Teeth Grinding (Bruxing)
One evening you hear an incessant mechanical rumble coming from somewhere in the house. You look around for broken appliances, but slowly realize that the noise is coming from Jimmy’s bedroom. As you softly approach your sleeping darling, you realize, to your astonishment, that he’s making the noise by ferociously grinding his teeth. You never knew a kid could do that! It’s amazing how loud it is. You wake him up gently, but two minutes later he’s at it again. You wonder why: Is he overtired? Is preschool too challenging? Did we toss the pacifier too soon? It’s decided: you’re taking him to the dentist in the morning . . .if he has any teeth left by then.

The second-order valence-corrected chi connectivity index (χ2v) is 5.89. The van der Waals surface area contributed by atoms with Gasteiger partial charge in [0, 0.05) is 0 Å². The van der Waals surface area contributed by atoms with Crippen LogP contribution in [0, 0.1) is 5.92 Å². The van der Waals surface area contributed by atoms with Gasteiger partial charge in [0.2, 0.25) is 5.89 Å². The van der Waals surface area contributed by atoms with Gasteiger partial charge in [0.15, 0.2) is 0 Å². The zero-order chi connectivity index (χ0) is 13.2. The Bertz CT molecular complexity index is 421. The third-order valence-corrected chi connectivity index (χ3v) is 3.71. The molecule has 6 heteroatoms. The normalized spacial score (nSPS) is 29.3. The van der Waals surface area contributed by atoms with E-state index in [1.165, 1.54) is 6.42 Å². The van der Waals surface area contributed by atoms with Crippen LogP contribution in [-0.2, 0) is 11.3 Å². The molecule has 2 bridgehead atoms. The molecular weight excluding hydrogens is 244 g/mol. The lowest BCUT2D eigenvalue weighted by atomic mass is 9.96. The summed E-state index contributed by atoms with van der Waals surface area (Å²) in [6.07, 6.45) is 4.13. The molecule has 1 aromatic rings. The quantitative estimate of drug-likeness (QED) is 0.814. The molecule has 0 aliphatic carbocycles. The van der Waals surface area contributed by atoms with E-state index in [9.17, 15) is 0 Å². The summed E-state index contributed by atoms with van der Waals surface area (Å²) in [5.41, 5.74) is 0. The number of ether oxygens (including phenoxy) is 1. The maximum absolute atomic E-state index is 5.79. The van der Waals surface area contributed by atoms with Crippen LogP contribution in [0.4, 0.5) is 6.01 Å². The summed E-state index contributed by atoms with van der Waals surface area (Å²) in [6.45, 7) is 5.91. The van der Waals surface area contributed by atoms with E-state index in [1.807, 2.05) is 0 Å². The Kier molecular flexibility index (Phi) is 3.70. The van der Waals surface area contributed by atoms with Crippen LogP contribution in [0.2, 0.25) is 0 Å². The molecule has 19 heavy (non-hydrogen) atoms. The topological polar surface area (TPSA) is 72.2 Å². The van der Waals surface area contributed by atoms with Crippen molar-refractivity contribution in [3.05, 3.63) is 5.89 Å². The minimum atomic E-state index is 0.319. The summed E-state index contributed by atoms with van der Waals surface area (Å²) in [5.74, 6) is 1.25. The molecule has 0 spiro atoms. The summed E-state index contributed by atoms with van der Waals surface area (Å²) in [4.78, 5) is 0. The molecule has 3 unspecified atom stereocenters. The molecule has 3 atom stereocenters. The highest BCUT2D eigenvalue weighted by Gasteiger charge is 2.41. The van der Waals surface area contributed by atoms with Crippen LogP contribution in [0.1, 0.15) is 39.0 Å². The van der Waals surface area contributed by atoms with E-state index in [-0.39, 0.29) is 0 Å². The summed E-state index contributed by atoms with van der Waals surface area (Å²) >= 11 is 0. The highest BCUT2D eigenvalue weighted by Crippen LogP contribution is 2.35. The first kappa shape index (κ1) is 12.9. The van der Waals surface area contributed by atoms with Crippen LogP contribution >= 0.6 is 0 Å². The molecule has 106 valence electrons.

This is what the dentist will tell you: Teeth grinding, or bruxing, is common in toddlers and young children. It can be loud and may occur almost every night. It can also be slightly abrasive to the front teeth, which may lose enamel. Bruxing does not indicate an emotional imbalance or stress, as it may later in life; in toddlers, it’s caused by muscles contracting and twitching during an active phase of sleep. Adults who grind their teeth at night wear mouth guards to prevent abrasion, but these devices are not practical for kids. Luckily, Jimmy still has his baby teeth, and they’ll be replaced by beautiful new ones long after the grinding phase has ended.